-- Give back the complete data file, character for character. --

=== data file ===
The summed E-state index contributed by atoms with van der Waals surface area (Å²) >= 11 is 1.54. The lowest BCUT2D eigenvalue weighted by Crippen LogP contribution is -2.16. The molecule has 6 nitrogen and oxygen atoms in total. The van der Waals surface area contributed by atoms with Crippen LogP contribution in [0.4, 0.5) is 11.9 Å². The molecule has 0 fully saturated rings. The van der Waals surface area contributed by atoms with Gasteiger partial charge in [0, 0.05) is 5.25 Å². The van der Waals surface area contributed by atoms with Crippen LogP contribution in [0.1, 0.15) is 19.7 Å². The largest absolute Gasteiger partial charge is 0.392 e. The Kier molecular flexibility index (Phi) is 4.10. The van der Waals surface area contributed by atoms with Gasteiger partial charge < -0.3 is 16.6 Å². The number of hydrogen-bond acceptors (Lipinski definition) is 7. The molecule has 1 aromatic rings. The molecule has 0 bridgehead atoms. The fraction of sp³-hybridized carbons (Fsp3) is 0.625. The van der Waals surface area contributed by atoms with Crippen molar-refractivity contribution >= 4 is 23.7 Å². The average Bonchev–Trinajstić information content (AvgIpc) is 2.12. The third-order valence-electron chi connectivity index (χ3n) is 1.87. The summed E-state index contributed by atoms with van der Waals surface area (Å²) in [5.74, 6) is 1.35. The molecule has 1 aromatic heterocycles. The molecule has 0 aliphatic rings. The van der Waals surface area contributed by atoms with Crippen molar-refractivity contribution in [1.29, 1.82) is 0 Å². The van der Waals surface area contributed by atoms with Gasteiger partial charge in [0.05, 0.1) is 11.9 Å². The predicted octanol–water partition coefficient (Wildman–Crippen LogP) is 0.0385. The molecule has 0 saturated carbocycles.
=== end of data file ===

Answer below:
The summed E-state index contributed by atoms with van der Waals surface area (Å²) >= 11 is 1.54. The lowest BCUT2D eigenvalue weighted by Crippen LogP contribution is -2.16. The molecule has 6 nitrogen and oxygen atoms in total. The van der Waals surface area contributed by atoms with Crippen LogP contribution in [0.4, 0.5) is 11.9 Å². The molecule has 0 fully saturated rings. The van der Waals surface area contributed by atoms with Gasteiger partial charge in [0, 0.05) is 5.25 Å². The van der Waals surface area contributed by atoms with Crippen LogP contribution in [0.1, 0.15) is 19.7 Å². The largest absolute Gasteiger partial charge is 0.392 e. The Kier molecular flexibility index (Phi) is 4.10. The van der Waals surface area contributed by atoms with Gasteiger partial charge < -0.3 is 16.6 Å². The number of hydrogen-bond acceptors (Lipinski definition) is 7. The molecule has 1 aromatic rings. The molecule has 0 bridgehead atoms. The fraction of sp³-hybridized carbons (Fsp3) is 0.625. The van der Waals surface area contributed by atoms with Crippen molar-refractivity contribution >= 4 is 23.7 Å². The average Bonchev–Trinajstić information content (AvgIpc) is 2.12. The third-order valence-electron chi connectivity index (χ3n) is 1.87. The summed E-state index contributed by atoms with van der Waals surface area (Å²) in [5.74, 6) is 1.35. The molecule has 1 aromatic heterocycles. The molecule has 0 aliphatic rings. The van der Waals surface area contributed by atoms with Crippen molar-refractivity contribution in [1.29, 1.82) is 0 Å². The van der Waals surface area contributed by atoms with Gasteiger partial charge in [0.05, 0.1) is 11.9 Å². The predicted octanol–water partition coefficient (Wildman–Crippen LogP) is 0.0385. The molecule has 0 saturated carbocycles.